Her up­beat speech com­mit­ted fur­ther Scot­tish govern­ment sup­port for the shell­fish farm­ing in­dus­try.

She also an­nounced a com­mit­ment of fund­ing

worth £20,000 to kick­start the work of WiSA (Women in Scot­tish Aqua­cul­ture), which was launched in March this year to en­cour­age more women to work in the aqua­cul­ture sec­tor. In 2018, only 11 per cent of salmon farm work­ers and 15 per cent of shell­fish farm­ing work­ers were women.

The first speaker in Oban was San­dra Shumway, from the Uni­ver­sity of Con­necti­cut. She last spoke at the con­fer­ence in 2004, ‘preach­ing to the choir’, as she put it then.

This year she was equally in her el­e­ment talk­ing of re­silience. She de­fined this as a ca­pac­ity to re­cover quickly from difficulty. Mol­luscs, she said, are re­silience in ac­tion.

She started by high­light­ing the problem of mi­croplas­tics, which she clearly felt var­i­ous NGOs had leapt on, on the ba­sis of ‘any new topic to stop aqua­cul­ture’.

Shumway has a lovely la­conic style. ‘Tell them the facts and they will go away. Sure!’ She is not sure the crit­ics will go away by know­ing the facts, but still she pro­vided the a few. Mi­croplas­tics, for in­stance, are some­thing that mol­luscs can deal with very nicely, with­out build-up in these valu­able food an­i­mals.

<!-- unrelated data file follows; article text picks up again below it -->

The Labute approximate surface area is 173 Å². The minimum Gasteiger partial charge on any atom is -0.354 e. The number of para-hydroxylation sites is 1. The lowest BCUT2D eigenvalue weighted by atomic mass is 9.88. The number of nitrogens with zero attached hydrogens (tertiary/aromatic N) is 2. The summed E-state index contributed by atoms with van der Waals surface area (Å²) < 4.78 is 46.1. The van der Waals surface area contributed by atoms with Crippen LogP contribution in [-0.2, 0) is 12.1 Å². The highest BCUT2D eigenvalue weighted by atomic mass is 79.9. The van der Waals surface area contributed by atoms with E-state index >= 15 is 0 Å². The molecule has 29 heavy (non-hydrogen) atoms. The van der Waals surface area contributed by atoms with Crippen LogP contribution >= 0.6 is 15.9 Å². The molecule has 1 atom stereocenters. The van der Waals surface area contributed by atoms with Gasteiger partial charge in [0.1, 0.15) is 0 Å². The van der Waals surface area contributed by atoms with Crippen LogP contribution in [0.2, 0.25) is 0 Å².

Cli­mate change, how­ever, is more of a con­cern but, in fact, mol­luscs have been re­mark­ably adapt­able and there are sci­en­tific pub­li­ca­tions to demon­strate this.

Hen­rice Jansen of Wa­genin­gen Marine Re­search, in the Nether­lands, talked about the ben­e­fits of shell­fish pro­duc­tion in terms of ecosys­tem ser­vices. This was a handy dis­til­la­tion of the myr­iad ben­e­fits of shell­fish, from use as food, to reef build­ing pro­vid­ing habi­tat and coastal de­fence, and biore­me­di­a­tion.

These two talks had set the scene that the shell­fish were both re­silient and valu­able in many ways, in ad­di­tion to sim­ply pro­vid­ing both a nu­tri­tional diet and a de­li­cious lux­ury.

So it was time to get to the nitty gritty of the mar­ket­ing of the prod­uct. Pa­trick Blow, aqua­cul­ture spe­cial­ist at M&S, posed a ques­tion: is shelf space guar­an­teed?

Well no, space is not guar­an­teed on the su­per­mar­ket shelves and shell­fish has to fight for its space along with many other types of food.